As a professional photographer who travels solo all over the world, I’ve gathered these must-know solo travel photography tips with gear recommendations!
Traveling on your own is a fun way to have new experiences and expand your boundaries without worrying about synchronizing multiple people’s wants and needs. It can be a truly inspiring way to get to know your own limits — just not that great when you need an extra pair of hands to snap a quick picture for the memories.
Luckily, technology makes travel self-documentation much easier (and we all know everyone wants to display their best shots from their travels on sites like Instagram).
I travel solo on about eighty percent of my trips, so I’ve had to learn a few tricks along the way. Here are some of my top tips for taking great travel photos as a solo traveler.
How to Take Great Travel Photos as a Solo Traveler
Set Up a Tripod
Bringing a tripod is a tip for amazing photos even if you’re not traveling solo, but if you want steady photos, they’re a must. Tripods will help you avoid the blur and warp of out of focus or unsteady shots.
For smaller cameras, the Gorillapod line and similar flexible tripod products are great for keeping your camera steady even on the most unstable of terrain. Their ability to wrap around poles, skis, railings, and other surfaces means that you have the freedom of setting up shots even in tight urban settings too.
I personally use the Manfrotto line of tripods for my Sony a7II camera and I’ve been able to set it up in some precarious places. I also carry a digital timer remote and set it up to take photos every second so I don’t have to constantly run back and forth just to get a couple of different angles.
Use a Selfie Stick
Yes, using one may look silly, but selfie sticks are still incredibly useful for taking pictures on your own! By extending the range between the camera and the subject (likely yourself) further than a natural human arm span, it allows the frame of the photo to be expanded. This way you’ll be able to fit more of the background into your photo and you won’t come home with a million unflattering close-up photos of yourself.
I personally love this selfie stick because it’s all-weather and it extends just like a tripod would.
Attach a GoPro
If you’re looking for the perfect action shot or want your video and photos to come from a first-hand perspective, then attaching a GoPro to your gear while you surf, ski, bike, or even bungee jump can be a great way to capture the experience.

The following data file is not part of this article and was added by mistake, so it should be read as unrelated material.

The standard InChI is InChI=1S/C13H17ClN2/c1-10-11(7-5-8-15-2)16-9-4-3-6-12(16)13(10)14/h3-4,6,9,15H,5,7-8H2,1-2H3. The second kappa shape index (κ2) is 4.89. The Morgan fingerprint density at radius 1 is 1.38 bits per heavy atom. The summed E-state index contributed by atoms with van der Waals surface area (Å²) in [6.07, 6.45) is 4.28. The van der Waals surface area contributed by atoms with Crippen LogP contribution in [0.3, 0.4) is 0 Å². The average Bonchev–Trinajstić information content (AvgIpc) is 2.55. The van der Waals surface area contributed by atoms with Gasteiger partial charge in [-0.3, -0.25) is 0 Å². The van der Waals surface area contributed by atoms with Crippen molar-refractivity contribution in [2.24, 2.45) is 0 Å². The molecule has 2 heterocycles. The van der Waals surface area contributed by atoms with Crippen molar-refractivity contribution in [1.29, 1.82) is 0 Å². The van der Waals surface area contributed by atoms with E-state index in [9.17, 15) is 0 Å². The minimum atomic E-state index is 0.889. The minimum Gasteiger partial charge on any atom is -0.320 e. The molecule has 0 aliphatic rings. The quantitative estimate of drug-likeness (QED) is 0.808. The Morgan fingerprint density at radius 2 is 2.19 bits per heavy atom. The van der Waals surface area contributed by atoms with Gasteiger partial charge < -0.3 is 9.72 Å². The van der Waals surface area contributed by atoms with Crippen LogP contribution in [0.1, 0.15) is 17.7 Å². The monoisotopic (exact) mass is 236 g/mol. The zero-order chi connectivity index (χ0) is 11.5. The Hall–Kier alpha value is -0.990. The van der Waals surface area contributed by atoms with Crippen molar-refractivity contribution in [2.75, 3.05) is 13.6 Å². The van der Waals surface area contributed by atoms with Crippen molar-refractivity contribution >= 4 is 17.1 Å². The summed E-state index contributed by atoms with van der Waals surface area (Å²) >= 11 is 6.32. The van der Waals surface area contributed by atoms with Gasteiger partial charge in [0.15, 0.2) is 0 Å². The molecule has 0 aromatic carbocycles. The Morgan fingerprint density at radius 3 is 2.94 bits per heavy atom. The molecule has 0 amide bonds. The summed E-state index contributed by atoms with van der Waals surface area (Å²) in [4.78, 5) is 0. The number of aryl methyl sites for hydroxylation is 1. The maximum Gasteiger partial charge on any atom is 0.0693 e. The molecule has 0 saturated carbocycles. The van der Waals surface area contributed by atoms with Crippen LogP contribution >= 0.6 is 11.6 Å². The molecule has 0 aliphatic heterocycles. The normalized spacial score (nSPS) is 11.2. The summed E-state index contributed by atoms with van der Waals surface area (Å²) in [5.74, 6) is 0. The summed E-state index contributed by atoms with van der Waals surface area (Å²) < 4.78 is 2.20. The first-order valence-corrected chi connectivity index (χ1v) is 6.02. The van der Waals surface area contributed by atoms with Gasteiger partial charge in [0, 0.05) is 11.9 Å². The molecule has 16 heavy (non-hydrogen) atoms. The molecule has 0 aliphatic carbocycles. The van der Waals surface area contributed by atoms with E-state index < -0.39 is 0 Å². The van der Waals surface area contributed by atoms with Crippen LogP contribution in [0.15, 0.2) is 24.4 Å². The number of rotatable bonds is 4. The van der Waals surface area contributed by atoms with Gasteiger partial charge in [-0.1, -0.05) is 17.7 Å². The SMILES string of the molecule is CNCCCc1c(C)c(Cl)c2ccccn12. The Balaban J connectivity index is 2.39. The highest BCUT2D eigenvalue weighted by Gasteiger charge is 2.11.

Furthermore, the wide range of mounts available mean that you can capture images with the GoPro in environments where other cameras may fear to tread — like underwater or tumbling through the air. We use the Hero7 Black because it has a LCD screen to frame and view your shots.
Ask a Stranger
Whether you have specialized gear or not, there’s always the option to reach out for help from someone new. After all, you’re not traveling just to look at a foreign place or culture, you’re there to experience it, to take part in a different world or way of life. Photos can be a great way to capture memories from your trip, but starting an interaction with another person, even if it’s just asking for help with your camera, is a great way to make them.
You won’t always get the best photos with this option, but my trick is to ask someone who is carrying their own DSLR camera. I like to give people an idea of how I would like the shot framed before I hand over my camera as well.
Install Photo Editing Software or Apps
Ok, so you’ve taken the perfect selfie: now what? What you do to the photo after you take it can be just as important to the character of the photo as how you set it up.
Most cell phones come with a built in image editor which allows you to do basic editing, such as slapping on a filter or cropping and rotating the image, but experimenting with other apps like ProCamera or Snapseed will give you further options such as color correction, noise reduction, and curve adjustment.
For photos not taken with your phone, I recommend Adobe Bridge and Photoshop for editing software. Plenty of photographers use Lightroom as well. It’s very similar to Adobe Bridge, but it’s a little easier to learn.
Consider Upgrading Your Gear
You’ve probably heard the old saying, “It’s not the camera, it’s the photographer who takes good pictures.” While I agree that you don’t need $10,000 dollars worth of photography gear to take a great photo, megapixels do count for something. I regularly take the exact some photo with my iPhone as I do with my Sony a7II Mirrorless and the photo from my camera always wins.
A nice camera with more megapixels means your photo won’t look grainy after editing, you can crop the image and still have a decent quality photo, and you have more options — like taking the photo in RAW instead of JPG and bumping up the ISO for night shots.
The Sony a7ii can be a little overkill for the everyday photographer, so I usually recommend that travelers start out with the Sony a7 Mirrorless or the Canon Powershot G9 Point and Shoot camera. For more information about some of the photography gear we use, visit our travel resources page or our travel photographer’s camera kit post.
Love to Travel?
Want to know how to travel the world? I’ve put together a page full of useful travel resources with tips and tricks I’ve learned after consistently traveling for over ten years. Learn how I make a living while traveling, how to find the best prices on flights and accommodation, how to save money for travel, how to start a travel blog, and more.
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